On the Most Beautiful Species

Sunrise, sunsets, rock formations, the star-filled sky, a brilliant moon, a blooming meadow is a valley surrounded by mountains, and much more … Natural beauty is all around us.

Beauty within the living world is easy to find – rainforests, coral reefs, grasslands, deserts, marshes, under the water’s surface, in a cave, around the house, in the soil, many more places – let alone in the microscopic world.

Because beauty is in the eyes of the beholder, some find their ultimate beauty in flowers ranging from exotic orchids to a wide variety of houseplants. Others find the ultimate biological beauty in the wild animals of Africa, in the colorful fishes in the warm ocean waters, or in our domestic pets. Bloggers as Bulldog, Cathy, Cindy, Nia, Robin, Suzanne, and many more wonderfully capture this beauty.

Yet, at least to me, the most beautiful species is hidden among us – masked in selfishness, horror, ego, and deceit – thus I present three reasons supporting my surprise nomination of the most beautiful biological species – Homo sapiens – humans.

Do you think the markings on every peregrine falcon are exactly the same?

Variation within a species is an important aspect of evolutionary success. Look at the spectrum of variations with some external human traits as skin color, hair color, – let alone ranges of straight to curly plus the hairstyle of individual choice – Add eye color, height, body shape, lips, then toss in personalities and abilities – there’s something for everybody, thus humans display beauty in so many ways!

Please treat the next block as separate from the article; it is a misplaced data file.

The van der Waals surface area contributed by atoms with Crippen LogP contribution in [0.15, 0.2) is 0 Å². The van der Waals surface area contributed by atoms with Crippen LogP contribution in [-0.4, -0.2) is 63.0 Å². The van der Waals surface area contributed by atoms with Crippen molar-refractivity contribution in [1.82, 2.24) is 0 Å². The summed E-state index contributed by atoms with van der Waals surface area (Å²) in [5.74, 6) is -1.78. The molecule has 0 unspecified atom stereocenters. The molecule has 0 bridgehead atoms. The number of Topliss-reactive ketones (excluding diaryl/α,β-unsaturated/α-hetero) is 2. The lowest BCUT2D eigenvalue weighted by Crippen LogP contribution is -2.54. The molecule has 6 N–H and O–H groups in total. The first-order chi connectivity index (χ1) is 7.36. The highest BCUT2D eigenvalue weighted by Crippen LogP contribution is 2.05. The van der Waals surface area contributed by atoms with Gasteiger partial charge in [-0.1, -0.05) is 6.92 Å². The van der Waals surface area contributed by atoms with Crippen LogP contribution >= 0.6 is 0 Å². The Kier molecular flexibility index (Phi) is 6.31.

Most, if not all, organisms have variations. the beautiful cheetahs don’t have many variations, thus one of the reasons they are in biological trouble. One may think all the leaves on a certain type of tree are the some, but they aren’t. One may think all the spots on the underbelly of a specific bird are the same and in the exact same pattern, position, and number – but they probably aren’t. Variation within a species is important, and the range within humans is extraordinary.

The second aspect of the most beautiful species is the human brain, which allows a great range of communication, individuality, creativity, problem solving, culture, learning, and more. While we can easily criticize the choice many make from the result of having the most complex neural masses in the biological community, humans demonstrates the greatest range of creativity – and much of it relates to human ability to problem solve.

Think about the questions and decisions one encounters every day. Consider all the material items we contact every minute of every day in every year – and all these manufactured products have a story centered around problem solving.

Think about all the ways we communicate – facial expressions, mathematical, written, visual, musical, and oral – let alone in so many languages. Look at all the styles in the visual arts – after all, the visual arts are communicating, thus touching us in different ways.